So much for my ostrich logic. They'd never struck me as the brightest birds. I reluctantly raised my head. Oh God, it was RG. Why on earth had he stopped? The Secret Service agent who rode in the passenger seat had leapt out and was now looking around alertly as RG leaned out from the shadow of his car. "Hello, sir," I squeaked, stepping hesitatingly back into the light. "Do you need a ride?" RG asked brusquely, indicating the extra SUVs and squad cars that had pulled close to form a protective barrier. Was this like one of those Mafia ride offers? I wondered. It was more my livelihood than my life that felt threatened. If he was going to fire me, I'd rather know sooner than later. But I felt too weak and disheveled and possibly diseased to weather it now.
"No, sir," I answered. "I'm waiting for a friend." "A friend," RG repeated. It did sound implausible. "A taxi-driver type of friend-stranger," I elaborated lamely. "Um, I'm sure we'll be friends by the end of the ride." I considered burying my head back in the towel. "Uh-huh," RG replied flatly. "Well, I'm not going to leave you here alone at night on a deserted street. Climb into one of the support vans. I'll instruct the driver to take you where you need to go." "Yes, sir," I answered meekly. "Thank you, sir." I could see the van he was referring to toward the rear of the motorcade. Should I just hustle back there, then? RG was still watching me. Uh-oh, I knew that look. He was weighing a decision. He was an avid hunter and I imagined that this was the look that came into his eyes as he was staring through his rifle scope, deciding whether or not to pull the trigger.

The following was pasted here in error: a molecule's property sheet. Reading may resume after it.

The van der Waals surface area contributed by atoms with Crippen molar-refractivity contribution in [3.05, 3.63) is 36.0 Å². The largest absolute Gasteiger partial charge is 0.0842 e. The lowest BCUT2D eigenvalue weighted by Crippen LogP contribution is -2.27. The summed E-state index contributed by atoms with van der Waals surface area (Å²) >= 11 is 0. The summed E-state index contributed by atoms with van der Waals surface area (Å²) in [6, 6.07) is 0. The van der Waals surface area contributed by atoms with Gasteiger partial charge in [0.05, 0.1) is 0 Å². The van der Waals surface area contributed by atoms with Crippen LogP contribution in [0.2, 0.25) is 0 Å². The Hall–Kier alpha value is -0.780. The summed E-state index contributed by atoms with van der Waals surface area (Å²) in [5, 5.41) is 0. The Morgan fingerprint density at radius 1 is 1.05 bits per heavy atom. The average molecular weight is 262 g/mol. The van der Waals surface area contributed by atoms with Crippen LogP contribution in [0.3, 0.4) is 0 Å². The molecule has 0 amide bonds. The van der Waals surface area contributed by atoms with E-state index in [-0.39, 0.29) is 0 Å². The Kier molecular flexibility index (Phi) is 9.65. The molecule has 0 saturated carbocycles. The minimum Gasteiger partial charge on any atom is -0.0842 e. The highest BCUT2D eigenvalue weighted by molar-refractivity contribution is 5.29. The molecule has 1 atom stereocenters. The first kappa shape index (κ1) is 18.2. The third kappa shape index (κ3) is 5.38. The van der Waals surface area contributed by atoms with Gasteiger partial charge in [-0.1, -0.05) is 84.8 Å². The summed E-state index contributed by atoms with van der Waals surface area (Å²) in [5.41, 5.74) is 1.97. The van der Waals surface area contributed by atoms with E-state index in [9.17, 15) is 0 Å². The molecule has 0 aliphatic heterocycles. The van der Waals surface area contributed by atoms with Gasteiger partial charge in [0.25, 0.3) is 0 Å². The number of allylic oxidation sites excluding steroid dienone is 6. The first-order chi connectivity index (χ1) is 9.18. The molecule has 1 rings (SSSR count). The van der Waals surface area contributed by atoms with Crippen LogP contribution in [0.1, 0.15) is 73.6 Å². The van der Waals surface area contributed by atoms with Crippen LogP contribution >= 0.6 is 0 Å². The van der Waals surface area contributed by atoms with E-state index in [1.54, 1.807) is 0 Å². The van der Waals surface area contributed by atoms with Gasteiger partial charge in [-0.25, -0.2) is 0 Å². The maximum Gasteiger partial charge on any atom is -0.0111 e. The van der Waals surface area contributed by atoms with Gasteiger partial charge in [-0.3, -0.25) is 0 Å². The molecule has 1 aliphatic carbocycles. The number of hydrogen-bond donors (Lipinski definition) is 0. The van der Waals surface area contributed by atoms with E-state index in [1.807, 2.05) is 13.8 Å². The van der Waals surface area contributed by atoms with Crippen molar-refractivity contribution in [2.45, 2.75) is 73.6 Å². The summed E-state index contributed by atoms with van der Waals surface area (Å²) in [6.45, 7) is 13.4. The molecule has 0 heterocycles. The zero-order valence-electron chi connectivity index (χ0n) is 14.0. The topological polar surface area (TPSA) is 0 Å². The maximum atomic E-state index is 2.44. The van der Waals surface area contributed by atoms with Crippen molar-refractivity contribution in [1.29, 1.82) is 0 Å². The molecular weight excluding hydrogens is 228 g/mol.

He sighed deeply and my career flashed before my eyes. "I'm going to tell you something and I'm going to say it only once. Understand?" His tone was harsh. I knew RG was capable of brutal tongue-lashings, and I steeled myself for one as best I could. "Yes, sir," I managed. "Listen to me carefully. You're a smart, capable advisor. You're normally an asset to our team. But God almighty, do you have some blind spots." I gulped. Here it came.
"So just do me a favor. On your ride home, I want you to focus on one thing." He paused. "No matter what loud noises you encounter, try not to fling yourself from the van. Belly flops on asphalt are a lot tougher to recover from." RG didn't lighten his tone or break into his teasing grin. I thought I saw the corners of his mouth twitch upward as he leaned back in his seat, but it wasn't until the car was pulling away that I finally found my voice again. "I'll try to remember that, sir, thank you," I said to the space where his car had been. But I certainly couldn't make any promises.